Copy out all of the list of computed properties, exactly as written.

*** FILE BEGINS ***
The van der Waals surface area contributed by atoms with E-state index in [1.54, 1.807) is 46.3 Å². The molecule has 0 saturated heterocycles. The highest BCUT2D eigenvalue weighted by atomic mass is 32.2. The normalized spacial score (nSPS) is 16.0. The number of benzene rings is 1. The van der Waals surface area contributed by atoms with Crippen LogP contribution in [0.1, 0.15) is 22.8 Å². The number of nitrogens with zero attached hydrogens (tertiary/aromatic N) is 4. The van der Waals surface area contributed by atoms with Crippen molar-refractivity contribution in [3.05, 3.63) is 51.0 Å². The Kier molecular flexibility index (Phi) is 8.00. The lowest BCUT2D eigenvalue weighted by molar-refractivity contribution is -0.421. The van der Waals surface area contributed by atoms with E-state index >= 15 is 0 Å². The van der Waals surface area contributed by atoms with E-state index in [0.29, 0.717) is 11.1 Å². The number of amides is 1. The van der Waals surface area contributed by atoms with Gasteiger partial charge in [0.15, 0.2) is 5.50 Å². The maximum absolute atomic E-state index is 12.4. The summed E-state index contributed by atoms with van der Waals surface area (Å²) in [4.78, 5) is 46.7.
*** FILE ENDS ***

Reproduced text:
The van der Waals surface area contributed by atoms with E-state index in [1.54, 1.807) is 46.3 Å². The molecule has 0 saturated heterocycles. The highest BCUT2D eigenvalue weighted by atomic mass is 32.2. The normalized spacial score (nSPS) is 16.0. The number of benzene rings is 1. The van der Waals surface area contributed by atoms with Crippen LogP contribution in [0.1, 0.15) is 22.8 Å². The number of nitrogens with zero attached hydrogens (tertiary/aromatic N) is 4. The van der Waals surface area contributed by atoms with Crippen molar-refractivity contribution in [3.05, 3.63) is 51.0 Å². The Kier molecular flexibility index (Phi) is 8.00. The lowest BCUT2D eigenvalue weighted by molar-refractivity contribution is -0.421. The van der Waals surface area contributed by atoms with E-state index >= 15 is 0 Å². The van der Waals surface area contributed by atoms with E-state index in [0.29, 0.717) is 11.1 Å². The number of amides is 1. The van der Waals surface area contributed by atoms with Gasteiger partial charge in [0.15, 0.2) is 5.50 Å². The maximum absolute atomic E-state index is 12.4. The summed E-state index contributed by atoms with van der Waals surface area (Å²) in [4.78, 5) is 46.7.